Claustrophobia is a common disorder, but often it goes undiagnosed and untreated because of embarrassment. However, there is nothing to be embarrassed from, you just have to know that like any phobia this one could also be treated and even cured. Anxiety and panic attack are the most common symptoms of claustrophobia, but this article will try to show you how to overcome them by following few simple steps.

What is claustrophobia?

The simplified definition of claustrophobia reads "intense fear of being trapped or confined in small spaces". However, it's not the place itself that is terrifying, but rather the thought of not being able to escape or the feeling of lack of oxygen. When trapped in small spaces, such as elevators or air planes, the person might experience anxiety, difficulty in breathing and even a full panic attack.

Living with claustrophobia might be difficult and it could limit person's everyday life. For example, if you work on the 15th floor, you will have to take the stairs everyday in order to avoid the elevator, or air travel might be impossible. Furniture removals specialists within Melbourne even point out that you might need less furniture in your home, if it's small and it intimidates you.

Symptoms and diagnosis:

Going to a psychologist is the first step towards treatment and knowing the symptoms is very important, because most probably your psychologist will ask you to describe them. Most common symptoms include hot flashes, dizziness, hyperventilation, sweating, nausea, increased blood pressure and even fainting. So, describe these well to your psychologist, because just like any other phobia, claustrophobia comes with a set of disorders, so he or she will have to first rule out additional problems such as depression and other forms of anxiety disorder before making any diagnosis.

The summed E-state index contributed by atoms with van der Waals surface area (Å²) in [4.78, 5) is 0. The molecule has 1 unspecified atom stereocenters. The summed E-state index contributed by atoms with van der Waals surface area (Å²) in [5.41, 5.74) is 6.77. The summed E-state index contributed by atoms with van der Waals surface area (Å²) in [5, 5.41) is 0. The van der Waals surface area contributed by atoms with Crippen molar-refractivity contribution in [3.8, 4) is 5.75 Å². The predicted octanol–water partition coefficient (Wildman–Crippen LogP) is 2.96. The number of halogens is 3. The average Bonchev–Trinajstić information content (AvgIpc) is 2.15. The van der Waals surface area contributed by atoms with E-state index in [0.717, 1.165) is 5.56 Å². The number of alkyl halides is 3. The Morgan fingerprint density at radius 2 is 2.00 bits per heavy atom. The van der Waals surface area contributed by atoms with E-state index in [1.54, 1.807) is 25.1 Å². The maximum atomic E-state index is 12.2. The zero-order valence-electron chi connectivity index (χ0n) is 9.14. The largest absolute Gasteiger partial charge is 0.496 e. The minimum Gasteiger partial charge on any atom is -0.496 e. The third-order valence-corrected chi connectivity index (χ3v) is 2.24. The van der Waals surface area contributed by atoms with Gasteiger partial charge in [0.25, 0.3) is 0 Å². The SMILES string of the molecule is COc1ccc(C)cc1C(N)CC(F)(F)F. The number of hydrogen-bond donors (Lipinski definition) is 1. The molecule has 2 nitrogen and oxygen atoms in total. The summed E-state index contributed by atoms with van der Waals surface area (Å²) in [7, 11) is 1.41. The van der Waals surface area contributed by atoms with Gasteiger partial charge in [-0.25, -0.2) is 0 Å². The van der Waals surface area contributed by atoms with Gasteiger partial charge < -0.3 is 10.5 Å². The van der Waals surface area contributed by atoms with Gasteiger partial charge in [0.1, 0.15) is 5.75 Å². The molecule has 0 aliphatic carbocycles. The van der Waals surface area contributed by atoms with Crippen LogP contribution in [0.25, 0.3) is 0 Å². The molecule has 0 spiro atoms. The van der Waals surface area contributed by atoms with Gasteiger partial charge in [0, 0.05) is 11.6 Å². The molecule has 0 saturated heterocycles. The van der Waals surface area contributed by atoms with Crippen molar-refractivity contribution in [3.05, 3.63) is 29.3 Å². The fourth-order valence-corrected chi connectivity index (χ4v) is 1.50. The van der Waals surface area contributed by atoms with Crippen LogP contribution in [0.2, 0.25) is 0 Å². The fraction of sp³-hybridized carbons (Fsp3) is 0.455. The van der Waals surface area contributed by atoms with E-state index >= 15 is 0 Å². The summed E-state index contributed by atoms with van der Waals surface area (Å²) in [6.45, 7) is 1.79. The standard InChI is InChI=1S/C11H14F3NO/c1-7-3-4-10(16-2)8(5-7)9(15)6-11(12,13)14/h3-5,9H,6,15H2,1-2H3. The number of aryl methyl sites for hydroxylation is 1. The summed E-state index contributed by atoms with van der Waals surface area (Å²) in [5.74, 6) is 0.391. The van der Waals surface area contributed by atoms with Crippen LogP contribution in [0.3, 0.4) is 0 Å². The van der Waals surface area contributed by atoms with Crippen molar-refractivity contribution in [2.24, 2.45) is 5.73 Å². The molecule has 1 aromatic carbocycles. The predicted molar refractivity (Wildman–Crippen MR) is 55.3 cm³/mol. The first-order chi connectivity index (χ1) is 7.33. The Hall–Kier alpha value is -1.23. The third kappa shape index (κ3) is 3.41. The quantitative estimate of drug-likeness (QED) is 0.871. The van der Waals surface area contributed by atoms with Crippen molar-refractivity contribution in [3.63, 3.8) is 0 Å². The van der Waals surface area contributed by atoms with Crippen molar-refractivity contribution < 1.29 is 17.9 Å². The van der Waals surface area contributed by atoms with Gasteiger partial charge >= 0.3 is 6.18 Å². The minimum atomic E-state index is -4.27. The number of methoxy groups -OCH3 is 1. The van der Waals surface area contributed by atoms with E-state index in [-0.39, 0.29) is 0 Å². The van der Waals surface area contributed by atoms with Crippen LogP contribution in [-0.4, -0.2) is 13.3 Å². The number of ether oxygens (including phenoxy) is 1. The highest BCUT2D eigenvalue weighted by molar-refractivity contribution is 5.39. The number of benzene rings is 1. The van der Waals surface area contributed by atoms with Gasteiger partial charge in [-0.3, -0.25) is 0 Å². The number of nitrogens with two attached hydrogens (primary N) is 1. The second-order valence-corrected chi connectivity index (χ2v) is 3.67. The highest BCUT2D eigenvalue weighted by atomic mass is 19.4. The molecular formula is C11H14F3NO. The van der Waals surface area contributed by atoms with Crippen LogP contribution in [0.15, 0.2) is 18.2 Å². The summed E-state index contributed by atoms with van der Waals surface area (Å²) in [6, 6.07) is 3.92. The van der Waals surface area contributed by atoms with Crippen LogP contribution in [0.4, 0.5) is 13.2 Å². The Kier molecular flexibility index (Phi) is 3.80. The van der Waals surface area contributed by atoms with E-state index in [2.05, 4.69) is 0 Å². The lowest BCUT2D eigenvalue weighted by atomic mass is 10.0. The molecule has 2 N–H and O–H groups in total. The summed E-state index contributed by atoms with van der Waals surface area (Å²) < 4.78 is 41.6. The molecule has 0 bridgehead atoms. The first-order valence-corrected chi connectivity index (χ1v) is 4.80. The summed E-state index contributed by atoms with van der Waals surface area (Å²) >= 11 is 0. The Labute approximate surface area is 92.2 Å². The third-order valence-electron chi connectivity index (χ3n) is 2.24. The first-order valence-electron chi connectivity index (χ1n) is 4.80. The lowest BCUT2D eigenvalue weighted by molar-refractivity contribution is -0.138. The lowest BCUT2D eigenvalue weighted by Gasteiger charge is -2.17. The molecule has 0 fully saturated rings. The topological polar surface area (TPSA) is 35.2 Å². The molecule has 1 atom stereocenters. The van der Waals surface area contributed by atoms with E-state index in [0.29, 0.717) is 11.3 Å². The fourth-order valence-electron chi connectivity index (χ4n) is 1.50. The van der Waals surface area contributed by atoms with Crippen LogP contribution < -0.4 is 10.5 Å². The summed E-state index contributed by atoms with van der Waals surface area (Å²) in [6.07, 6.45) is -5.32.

Researchers have found out that claustrophobia, just like most of the other phobias responds best to a mixture of treatment. On the one hand, a holistic approach, such as therapy with your psychologist and on the other hand, use of natural remedies such as relaxation and even hypnotherapy. There are also other sets of useful methods that could help you cope with claustrophobia.

First, take small steps towards conquering it. Don't rush into it, because you might give up too quickly if you don't see the desirable results. So, set up achievable goals and once you reach them, move to a slightly more challenging ones. Secondly, learn relaxation techniques and find a way to calm your body, and focus your mind. This will help you deal with fear and it can be done through meditation or with the help of your psychologist. Thirdly, try to be more optimistic and to have more positive and rational thoughts, which will substitute the negative ones that cause fear. And finally, don't forget that there is no shame in claustrophobia! Admit you have a problem and don't give up until you overcome it!

Author's Bio: 

My name is Martin and I am 24 years old from Brisbane. I thought I'd share with you some useful information about claustrophobia, mainly because not many people are aware that it's curable. Personally, the steps here helped me, so hopefully they will be of help to someone else too.